Frequently Asked Questions
1. What is a central bank digital currency (CBDC)?
A CBDC is a digital form of central bank money that is widely available to the general public.
"Central bank money" refers to money that is a liability of the central bank. In the United States, there are currently two types of central bank money: physical currency issued by the Federal Reserve and digital balances held by commercial banks at the Federal Reserve.
While Americans have long held money predominantly in digital form—for example in bank accounts, payment apps or through online transactions—a CBDC would differ from existing digital money available to the general public because a CBDC would be a liability of the Federal Reserve, not of a commercial bank.
2. Will a U.S. CBDC replace cash or paper currency?
The Federal Reserve is committed to ensuring the continued safety and availability of cash and is considering a CBDC as a means to expand safe payment options, not to reduce or replace them.
3. Has the Federal Reserve decided to create a CBDC?
The Federal Reserve issued Money and Payments: The U.S. Dollar in the Age of Digital Transformation as a first step in fostering a broad and transparent public dialogue about CBDCs in general, and about the potential benefits and risks of a U.S. CBDC. The paper is not intended to advance any specific policy outcome and no decisions have been made at this time. The Federal Reserve does not intend to proceed with issuance of a CBDC without clear support from the executive branch and from Congress, ideally in the form of a specific authorizing law.
4. Why is the Federal Reserve considering a CBDC now?
The Federal Reserve is charged with promoting monetary and financial stability and the safety and efficiency of the payment system and is studying how a CBDC could improve on an already safe and efficient U.S. domestic payments system.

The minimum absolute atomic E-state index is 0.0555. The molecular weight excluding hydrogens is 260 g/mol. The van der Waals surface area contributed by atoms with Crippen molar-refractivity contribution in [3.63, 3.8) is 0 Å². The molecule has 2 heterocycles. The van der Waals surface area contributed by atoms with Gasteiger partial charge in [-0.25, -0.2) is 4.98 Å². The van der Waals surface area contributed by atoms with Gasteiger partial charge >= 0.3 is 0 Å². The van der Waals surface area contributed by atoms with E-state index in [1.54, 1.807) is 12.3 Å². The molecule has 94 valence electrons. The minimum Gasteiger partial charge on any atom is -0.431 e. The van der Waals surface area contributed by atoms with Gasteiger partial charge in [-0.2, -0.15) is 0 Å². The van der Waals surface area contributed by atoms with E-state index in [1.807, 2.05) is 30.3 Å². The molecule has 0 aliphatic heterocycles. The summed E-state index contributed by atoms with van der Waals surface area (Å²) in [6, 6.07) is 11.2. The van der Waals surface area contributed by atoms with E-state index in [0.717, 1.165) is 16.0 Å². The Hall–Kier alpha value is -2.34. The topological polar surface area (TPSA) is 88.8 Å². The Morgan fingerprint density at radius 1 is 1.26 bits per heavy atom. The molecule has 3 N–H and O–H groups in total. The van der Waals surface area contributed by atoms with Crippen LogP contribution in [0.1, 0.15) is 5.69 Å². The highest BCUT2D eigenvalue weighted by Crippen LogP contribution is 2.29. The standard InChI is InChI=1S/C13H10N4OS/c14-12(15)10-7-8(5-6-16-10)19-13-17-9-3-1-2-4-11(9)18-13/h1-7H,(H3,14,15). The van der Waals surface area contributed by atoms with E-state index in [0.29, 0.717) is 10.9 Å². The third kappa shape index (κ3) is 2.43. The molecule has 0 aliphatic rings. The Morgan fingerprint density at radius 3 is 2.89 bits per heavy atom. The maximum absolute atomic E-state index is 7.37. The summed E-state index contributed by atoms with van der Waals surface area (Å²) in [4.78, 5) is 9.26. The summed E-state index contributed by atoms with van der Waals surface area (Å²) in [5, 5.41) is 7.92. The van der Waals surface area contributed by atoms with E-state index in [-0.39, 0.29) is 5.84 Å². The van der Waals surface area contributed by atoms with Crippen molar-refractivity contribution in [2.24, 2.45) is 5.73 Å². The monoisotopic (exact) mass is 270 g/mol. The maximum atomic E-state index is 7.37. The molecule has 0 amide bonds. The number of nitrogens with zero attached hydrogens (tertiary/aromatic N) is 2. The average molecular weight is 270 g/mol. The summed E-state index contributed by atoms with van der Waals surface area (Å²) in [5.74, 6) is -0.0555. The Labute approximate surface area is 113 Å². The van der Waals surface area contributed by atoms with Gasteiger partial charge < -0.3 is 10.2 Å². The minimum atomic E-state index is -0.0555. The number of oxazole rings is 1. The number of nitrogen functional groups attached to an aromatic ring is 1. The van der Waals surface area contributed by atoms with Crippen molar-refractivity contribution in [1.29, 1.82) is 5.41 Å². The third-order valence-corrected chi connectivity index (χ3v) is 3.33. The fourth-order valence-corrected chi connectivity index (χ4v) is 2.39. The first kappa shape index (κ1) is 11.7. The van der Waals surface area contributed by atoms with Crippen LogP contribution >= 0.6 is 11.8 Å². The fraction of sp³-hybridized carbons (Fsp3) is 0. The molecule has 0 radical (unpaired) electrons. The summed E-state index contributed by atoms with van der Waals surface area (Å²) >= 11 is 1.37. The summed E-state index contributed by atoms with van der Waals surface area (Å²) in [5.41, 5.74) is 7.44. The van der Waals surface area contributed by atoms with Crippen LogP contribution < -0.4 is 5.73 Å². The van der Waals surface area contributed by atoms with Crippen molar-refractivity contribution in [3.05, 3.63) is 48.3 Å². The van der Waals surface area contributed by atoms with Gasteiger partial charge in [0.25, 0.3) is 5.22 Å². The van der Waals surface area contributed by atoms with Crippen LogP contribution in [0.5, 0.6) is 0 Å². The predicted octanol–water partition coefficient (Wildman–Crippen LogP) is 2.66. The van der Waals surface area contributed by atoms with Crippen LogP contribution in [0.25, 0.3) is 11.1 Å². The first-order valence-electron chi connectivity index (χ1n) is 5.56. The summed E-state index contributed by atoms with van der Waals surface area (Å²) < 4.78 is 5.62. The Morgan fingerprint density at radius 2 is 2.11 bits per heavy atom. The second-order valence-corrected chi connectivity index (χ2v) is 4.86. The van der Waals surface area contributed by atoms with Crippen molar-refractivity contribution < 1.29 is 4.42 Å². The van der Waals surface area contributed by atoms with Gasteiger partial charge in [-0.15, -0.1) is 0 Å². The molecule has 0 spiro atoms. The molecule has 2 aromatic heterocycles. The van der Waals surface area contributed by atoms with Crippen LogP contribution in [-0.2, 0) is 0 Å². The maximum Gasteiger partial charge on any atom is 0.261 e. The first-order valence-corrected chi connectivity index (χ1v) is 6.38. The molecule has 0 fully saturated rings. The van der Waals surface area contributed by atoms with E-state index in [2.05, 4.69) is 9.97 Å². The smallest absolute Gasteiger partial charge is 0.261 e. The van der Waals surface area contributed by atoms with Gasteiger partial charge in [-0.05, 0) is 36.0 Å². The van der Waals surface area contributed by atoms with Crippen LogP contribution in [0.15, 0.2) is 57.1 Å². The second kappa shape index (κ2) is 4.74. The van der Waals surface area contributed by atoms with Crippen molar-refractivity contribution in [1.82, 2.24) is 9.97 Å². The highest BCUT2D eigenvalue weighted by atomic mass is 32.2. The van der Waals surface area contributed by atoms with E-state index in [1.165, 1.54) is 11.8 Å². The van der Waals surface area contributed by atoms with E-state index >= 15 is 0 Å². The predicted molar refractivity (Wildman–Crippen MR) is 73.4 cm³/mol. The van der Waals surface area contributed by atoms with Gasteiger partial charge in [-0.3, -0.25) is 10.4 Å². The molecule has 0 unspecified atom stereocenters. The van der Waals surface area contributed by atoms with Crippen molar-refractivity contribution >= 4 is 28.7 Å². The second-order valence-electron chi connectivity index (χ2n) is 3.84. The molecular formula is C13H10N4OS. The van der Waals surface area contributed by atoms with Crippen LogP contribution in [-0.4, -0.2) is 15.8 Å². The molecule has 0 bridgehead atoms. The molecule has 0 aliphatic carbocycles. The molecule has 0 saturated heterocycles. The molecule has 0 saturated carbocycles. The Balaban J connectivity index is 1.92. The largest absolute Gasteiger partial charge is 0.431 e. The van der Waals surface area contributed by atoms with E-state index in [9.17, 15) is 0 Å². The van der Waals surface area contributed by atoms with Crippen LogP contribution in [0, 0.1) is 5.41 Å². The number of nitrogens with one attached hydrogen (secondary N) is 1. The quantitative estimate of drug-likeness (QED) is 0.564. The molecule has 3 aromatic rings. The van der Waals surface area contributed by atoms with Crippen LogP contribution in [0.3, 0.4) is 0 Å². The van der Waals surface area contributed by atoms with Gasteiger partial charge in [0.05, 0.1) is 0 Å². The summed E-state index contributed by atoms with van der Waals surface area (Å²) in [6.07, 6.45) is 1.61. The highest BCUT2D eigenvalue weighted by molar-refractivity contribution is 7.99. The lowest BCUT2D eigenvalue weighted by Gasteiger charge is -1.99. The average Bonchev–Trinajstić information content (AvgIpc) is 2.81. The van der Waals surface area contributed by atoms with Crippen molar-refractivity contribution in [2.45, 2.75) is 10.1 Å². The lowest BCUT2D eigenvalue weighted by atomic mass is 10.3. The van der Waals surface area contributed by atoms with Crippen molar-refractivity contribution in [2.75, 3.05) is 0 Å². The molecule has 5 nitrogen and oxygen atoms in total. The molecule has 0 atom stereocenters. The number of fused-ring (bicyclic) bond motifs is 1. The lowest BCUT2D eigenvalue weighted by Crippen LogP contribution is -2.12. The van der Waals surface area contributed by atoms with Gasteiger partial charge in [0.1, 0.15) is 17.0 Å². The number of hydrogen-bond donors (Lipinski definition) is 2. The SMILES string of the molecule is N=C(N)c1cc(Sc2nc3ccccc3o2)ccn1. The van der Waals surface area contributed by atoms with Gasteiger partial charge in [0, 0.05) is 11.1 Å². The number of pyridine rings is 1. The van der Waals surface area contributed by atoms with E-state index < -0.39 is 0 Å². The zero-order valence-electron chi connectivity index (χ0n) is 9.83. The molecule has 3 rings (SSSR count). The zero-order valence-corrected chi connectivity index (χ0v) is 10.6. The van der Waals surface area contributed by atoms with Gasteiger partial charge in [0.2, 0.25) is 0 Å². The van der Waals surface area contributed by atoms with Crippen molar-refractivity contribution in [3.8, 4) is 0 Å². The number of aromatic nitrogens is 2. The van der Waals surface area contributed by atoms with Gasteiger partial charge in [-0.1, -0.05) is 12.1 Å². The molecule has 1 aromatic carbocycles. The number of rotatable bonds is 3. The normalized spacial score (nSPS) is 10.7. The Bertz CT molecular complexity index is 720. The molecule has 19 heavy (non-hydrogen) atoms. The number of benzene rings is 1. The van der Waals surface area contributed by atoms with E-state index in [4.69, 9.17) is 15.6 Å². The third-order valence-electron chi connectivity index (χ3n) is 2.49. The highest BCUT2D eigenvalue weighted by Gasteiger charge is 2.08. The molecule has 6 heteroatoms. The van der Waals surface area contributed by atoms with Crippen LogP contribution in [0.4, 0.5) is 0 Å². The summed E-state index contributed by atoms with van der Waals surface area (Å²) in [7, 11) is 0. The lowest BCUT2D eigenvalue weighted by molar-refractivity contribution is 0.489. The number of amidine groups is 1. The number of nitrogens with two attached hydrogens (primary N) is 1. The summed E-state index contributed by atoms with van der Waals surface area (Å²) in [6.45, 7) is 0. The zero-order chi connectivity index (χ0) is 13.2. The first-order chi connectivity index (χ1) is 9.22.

With technological advances ushering in a wave of new private-sector financial products and services, including digital wallets, mobile payment apps, and new digital assets such as cryptocurrencies and stablecoins, the Federal Reserve and other central banks around the globe are exploring the potential benefits and risks of issuing a CBDC.
5. What are the potential benefits of a CBDC?
A CBDC could potentially offer a range of benefits. For example, it could provide households and businesses a convenient, electronic form of central bank money, with the safety and liquidity that would entail; give entrepreneurs a platform on which to create new financial products and services; support faster and cheaper payments (including cross-border payments); and expand consumer access to the financial system.
6. What are the risks of a CBDC?
A CBDC could pose certain risks and raise a variety of important policy questions, including how it might affect financial-sector market structure, the cost and availability of credit, the safety and stability of the financial system, and the efficacy of monetary policy.
7. What principles will guide the Federal Reserve's consideration of a CBDC?